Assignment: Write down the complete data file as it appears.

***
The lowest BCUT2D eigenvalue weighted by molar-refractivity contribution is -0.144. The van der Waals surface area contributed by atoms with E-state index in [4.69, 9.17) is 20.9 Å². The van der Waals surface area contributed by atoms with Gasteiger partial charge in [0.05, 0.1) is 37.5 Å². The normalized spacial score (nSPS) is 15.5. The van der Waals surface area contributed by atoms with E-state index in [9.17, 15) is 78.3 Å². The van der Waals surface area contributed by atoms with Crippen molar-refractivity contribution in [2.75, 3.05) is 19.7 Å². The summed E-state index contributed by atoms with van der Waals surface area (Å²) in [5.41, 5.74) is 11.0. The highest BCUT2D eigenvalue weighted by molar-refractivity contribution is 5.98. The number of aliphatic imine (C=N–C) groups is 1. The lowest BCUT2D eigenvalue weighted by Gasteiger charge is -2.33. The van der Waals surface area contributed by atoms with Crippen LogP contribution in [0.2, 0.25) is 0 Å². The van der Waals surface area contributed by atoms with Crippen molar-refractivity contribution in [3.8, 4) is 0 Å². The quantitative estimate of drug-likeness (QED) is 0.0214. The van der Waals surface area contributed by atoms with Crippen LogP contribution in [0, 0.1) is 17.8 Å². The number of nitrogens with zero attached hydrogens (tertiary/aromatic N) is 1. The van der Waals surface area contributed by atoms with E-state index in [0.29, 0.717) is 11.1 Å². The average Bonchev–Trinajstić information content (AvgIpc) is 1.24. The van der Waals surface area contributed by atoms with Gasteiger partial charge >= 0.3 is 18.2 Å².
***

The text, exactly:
The lowest BCUT2D eigenvalue weighted by molar-refractivity contribution is -0.144. The van der Waals surface area contributed by atoms with E-state index in [4.69, 9.17) is 20.9 Å². The van der Waals surface area contributed by atoms with Gasteiger partial charge in [0.05, 0.1) is 37.5 Å². The normalized spacial score (nSPS) is 15.5. The van der Waals surface area contributed by atoms with E-state index in [9.17, 15) is 78.3 Å². The van der Waals surface area contributed by atoms with Crippen molar-refractivity contribution in [2.75, 3.05) is 19.7 Å². The summed E-state index contributed by atoms with van der Waals surface area (Å²) in [5.41, 5.74) is 11.0. The highest BCUT2D eigenvalue weighted by molar-refractivity contribution is 5.98. The number of aliphatic imine (C=N–C) groups is 1. The lowest BCUT2D eigenvalue weighted by Gasteiger charge is -2.33. The van der Waals surface area contributed by atoms with Crippen LogP contribution in [0.2, 0.25) is 0 Å². The van der Waals surface area contributed by atoms with Crippen molar-refractivity contribution in [3.8, 4) is 0 Å². The quantitative estimate of drug-likeness (QED) is 0.0214. The van der Waals surface area contributed by atoms with Crippen LogP contribution in [0, 0.1) is 17.8 Å². The number of nitrogens with zero attached hydrogens (tertiary/aromatic N) is 1. The van der Waals surface area contributed by atoms with E-state index in [0.29, 0.717) is 11.1 Å². The average Bonchev–Trinajstić information content (AvgIpc) is 1.24. The van der Waals surface area contributed by atoms with Gasteiger partial charge >= 0.3 is 18.2 Å².